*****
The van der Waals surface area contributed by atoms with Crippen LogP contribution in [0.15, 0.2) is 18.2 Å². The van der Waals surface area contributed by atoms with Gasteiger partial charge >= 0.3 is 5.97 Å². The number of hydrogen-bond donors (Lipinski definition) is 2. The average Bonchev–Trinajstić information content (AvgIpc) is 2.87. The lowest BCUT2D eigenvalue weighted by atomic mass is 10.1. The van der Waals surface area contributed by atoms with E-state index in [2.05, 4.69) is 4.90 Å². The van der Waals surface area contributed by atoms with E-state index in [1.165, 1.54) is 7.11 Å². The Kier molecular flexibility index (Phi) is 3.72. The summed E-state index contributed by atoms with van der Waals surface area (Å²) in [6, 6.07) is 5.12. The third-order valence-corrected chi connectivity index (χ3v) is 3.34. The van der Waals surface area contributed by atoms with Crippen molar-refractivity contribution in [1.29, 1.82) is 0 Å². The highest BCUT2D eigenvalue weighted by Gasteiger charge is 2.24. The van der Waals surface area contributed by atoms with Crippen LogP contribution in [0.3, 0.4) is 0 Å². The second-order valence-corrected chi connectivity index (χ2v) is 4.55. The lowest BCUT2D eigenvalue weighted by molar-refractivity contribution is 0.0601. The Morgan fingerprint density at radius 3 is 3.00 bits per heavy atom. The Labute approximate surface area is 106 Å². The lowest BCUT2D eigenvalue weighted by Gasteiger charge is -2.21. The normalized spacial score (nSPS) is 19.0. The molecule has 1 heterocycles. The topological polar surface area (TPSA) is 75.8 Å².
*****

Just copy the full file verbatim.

The van der Waals surface area contributed by atoms with Crippen LogP contribution in [0.15, 0.2) is 18.2 Å². The van der Waals surface area contributed by atoms with Gasteiger partial charge >= 0.3 is 5.97 Å². The number of hydrogen-bond donors (Lipinski definition) is 2. The average Bonchev–Trinajstić information content (AvgIpc) is 2.87. The lowest BCUT2D eigenvalue weighted by atomic mass is 10.1. The van der Waals surface area contributed by atoms with E-state index in [2.05, 4.69) is 4.90 Å². The van der Waals surface area contributed by atoms with E-state index in [1.165, 1.54) is 7.11 Å². The Kier molecular flexibility index (Phi) is 3.72. The summed E-state index contributed by atoms with van der Waals surface area (Å²) in [6, 6.07) is 5.12. The third-order valence-corrected chi connectivity index (χ3v) is 3.34. The van der Waals surface area contributed by atoms with Crippen molar-refractivity contribution in [1.29, 1.82) is 0 Å². The highest BCUT2D eigenvalue weighted by Gasteiger charge is 2.24. The van der Waals surface area contributed by atoms with Crippen LogP contribution in [0.3, 0.4) is 0 Å². The second-order valence-corrected chi connectivity index (χ2v) is 4.55. The lowest BCUT2D eigenvalue weighted by molar-refractivity contribution is 0.0601. The Morgan fingerprint density at radius 3 is 3.00 bits per heavy atom. The Labute approximate surface area is 106 Å². The lowest BCUT2D eigenvalue weighted by Gasteiger charge is -2.21. The normalized spacial score (nSPS) is 19.0. The molecule has 1 heterocycles. The topological polar surface area (TPSA) is 75.8 Å².